Legislation to reform Turkey's higher education, including the dissolving of the Yok board, has been rushed through parliament, leading to protests and a 20 per cent fall in the stock market.
The reforms united the military, university rectors and the business community in opposition, while academics have held protests across the country.
But the government pushed through the law in an all-night parliamentary session lasting 18 hours. It wanted to introduce it in time for the national university entrance exam on June 20.
The legislation lifts restrictions that barred children from religious schools entering university.
The law also "retires" all members of Yok, the governing higher education board, which will be replaced by a commission under greater government control. Until now Yok has been largely autonomous.
The appointment of all staff from associate professor, upwards will transfer to the government-controlled commission.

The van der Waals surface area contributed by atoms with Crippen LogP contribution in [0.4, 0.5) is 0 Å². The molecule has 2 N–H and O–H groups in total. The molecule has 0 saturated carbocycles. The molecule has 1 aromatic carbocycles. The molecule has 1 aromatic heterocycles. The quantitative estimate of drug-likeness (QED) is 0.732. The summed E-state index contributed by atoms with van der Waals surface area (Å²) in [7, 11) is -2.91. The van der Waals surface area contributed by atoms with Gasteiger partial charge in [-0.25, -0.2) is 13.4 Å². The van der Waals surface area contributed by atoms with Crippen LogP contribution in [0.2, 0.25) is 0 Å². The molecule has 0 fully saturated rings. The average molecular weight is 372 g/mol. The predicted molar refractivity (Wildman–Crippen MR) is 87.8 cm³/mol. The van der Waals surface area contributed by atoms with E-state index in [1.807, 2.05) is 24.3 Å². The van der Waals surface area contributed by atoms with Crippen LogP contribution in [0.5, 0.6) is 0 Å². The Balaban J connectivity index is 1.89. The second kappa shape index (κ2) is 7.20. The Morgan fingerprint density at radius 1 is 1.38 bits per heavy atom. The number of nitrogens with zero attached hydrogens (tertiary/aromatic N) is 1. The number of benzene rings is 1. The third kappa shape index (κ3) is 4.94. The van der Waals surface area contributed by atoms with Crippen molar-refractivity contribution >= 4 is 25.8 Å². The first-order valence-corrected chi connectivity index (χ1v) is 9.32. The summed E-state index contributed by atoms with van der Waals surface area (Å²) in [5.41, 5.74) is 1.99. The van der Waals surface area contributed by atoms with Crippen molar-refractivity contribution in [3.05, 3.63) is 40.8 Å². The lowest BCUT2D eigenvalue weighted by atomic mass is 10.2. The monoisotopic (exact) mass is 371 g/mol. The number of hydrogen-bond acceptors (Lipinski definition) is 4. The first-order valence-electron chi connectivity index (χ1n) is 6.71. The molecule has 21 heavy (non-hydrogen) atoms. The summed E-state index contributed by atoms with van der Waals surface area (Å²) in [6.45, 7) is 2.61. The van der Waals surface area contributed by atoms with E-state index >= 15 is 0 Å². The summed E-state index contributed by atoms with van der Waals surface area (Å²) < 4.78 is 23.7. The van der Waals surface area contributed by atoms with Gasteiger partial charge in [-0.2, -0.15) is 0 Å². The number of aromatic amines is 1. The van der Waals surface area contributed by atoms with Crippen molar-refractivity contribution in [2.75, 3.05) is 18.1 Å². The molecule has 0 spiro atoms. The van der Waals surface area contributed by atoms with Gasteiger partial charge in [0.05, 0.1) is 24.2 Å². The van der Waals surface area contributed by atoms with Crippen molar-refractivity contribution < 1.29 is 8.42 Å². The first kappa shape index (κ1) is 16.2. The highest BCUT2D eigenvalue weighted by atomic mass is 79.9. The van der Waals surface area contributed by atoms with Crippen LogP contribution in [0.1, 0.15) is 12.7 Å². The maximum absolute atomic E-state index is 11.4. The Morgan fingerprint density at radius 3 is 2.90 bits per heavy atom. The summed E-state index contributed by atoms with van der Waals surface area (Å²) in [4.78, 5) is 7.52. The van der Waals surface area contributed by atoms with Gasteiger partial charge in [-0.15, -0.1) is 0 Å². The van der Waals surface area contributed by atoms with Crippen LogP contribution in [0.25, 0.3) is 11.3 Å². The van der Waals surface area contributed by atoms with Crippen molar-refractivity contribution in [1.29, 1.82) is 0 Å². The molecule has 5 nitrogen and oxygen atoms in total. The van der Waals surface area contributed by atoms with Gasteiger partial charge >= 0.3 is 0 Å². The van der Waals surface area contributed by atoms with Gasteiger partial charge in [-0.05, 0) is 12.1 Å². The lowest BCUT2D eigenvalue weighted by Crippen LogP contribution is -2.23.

Erdogan Tezic, head of Yok, said: "The legislation reveals the hidden political intention of the government. To fulfil its goal, the government tries to dissolve Yok, which it sees as an obstacle."
Ahmet Necdet Sezer, the president, is expected to veto the law and send it back to parliament. But the government can simply pass the legislation again.
The government claimed it had the support of many rectors, including Vural Akbulut, the rector of Middle East Technical University. But Professor Akbulut rejected that claim. "I only learnt of the final version of the reform in the press. I will resign if this bill comes into force."